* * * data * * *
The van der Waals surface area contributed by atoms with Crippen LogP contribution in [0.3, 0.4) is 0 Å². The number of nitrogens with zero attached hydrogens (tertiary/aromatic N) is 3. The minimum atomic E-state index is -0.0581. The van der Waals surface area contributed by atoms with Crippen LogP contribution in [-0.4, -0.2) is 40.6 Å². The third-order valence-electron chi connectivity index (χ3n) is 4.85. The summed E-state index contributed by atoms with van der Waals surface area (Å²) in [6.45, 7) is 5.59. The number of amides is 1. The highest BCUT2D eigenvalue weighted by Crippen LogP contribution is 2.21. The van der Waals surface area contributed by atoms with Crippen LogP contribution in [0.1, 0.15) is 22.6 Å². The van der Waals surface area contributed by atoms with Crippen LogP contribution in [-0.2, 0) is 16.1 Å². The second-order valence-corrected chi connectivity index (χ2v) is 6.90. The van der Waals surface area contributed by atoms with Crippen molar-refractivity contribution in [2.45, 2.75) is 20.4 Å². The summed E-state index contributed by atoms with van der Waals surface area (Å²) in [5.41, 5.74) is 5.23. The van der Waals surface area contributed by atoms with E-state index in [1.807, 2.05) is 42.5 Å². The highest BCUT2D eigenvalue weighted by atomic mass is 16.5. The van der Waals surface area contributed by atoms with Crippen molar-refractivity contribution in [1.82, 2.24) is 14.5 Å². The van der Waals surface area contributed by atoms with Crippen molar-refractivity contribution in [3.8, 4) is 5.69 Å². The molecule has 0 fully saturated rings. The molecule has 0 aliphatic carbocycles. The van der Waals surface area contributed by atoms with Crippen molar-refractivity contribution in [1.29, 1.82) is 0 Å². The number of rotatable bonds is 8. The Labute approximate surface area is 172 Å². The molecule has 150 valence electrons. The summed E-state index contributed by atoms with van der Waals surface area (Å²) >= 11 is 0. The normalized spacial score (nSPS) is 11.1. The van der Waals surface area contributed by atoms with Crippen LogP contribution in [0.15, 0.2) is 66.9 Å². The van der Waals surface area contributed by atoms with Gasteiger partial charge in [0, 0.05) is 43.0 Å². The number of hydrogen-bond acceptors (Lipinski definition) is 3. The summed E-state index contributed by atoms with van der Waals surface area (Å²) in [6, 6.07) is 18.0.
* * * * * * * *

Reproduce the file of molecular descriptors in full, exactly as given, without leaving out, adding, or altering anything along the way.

The van der Waals surface area contributed by atoms with Crippen LogP contribution in [0.3, 0.4) is 0 Å². The number of nitrogens with zero attached hydrogens (tertiary/aromatic N) is 3. The minimum atomic E-state index is -0.0581. The van der Waals surface area contributed by atoms with Crippen LogP contribution in [-0.4, -0.2) is 40.6 Å². The third-order valence-electron chi connectivity index (χ3n) is 4.85. The summed E-state index contributed by atoms with van der Waals surface area (Å²) in [6.45, 7) is 5.59. The number of amides is 1. The highest BCUT2D eigenvalue weighted by Crippen LogP contribution is 2.21. The van der Waals surface area contributed by atoms with Crippen LogP contribution in [0.1, 0.15) is 22.6 Å². The van der Waals surface area contributed by atoms with Crippen LogP contribution in [-0.2, 0) is 16.1 Å². The second-order valence-corrected chi connectivity index (χ2v) is 6.90. The van der Waals surface area contributed by atoms with Crippen molar-refractivity contribution in [2.45, 2.75) is 20.4 Å². The summed E-state index contributed by atoms with van der Waals surface area (Å²) in [5.41, 5.74) is 5.23. The van der Waals surface area contributed by atoms with E-state index in [1.807, 2.05) is 42.5 Å². The highest BCUT2D eigenvalue weighted by atomic mass is 16.5. The van der Waals surface area contributed by atoms with Crippen molar-refractivity contribution in [1.82, 2.24) is 14.5 Å². The van der Waals surface area contributed by atoms with Crippen molar-refractivity contribution in [3.8, 4) is 5.69 Å². The molecule has 0 fully saturated rings. The molecule has 0 aliphatic carbocycles. The van der Waals surface area contributed by atoms with Crippen molar-refractivity contribution in [1.29, 1.82) is 0 Å². The number of rotatable bonds is 8. The Labute approximate surface area is 172 Å². The molecule has 150 valence electrons. The summed E-state index contributed by atoms with van der Waals surface area (Å²) >= 11 is 0. The normalized spacial score (nSPS) is 11.1. The van der Waals surface area contributed by atoms with Crippen LogP contribution in [0.15, 0.2) is 66.9 Å². The van der Waals surface area contributed by atoms with Gasteiger partial charge in [0, 0.05) is 43.0 Å². The number of hydrogen-bond acceptors (Lipinski definition) is 3. The summed E-state index contributed by atoms with van der Waals surface area (Å²) in [6, 6.07) is 18.0.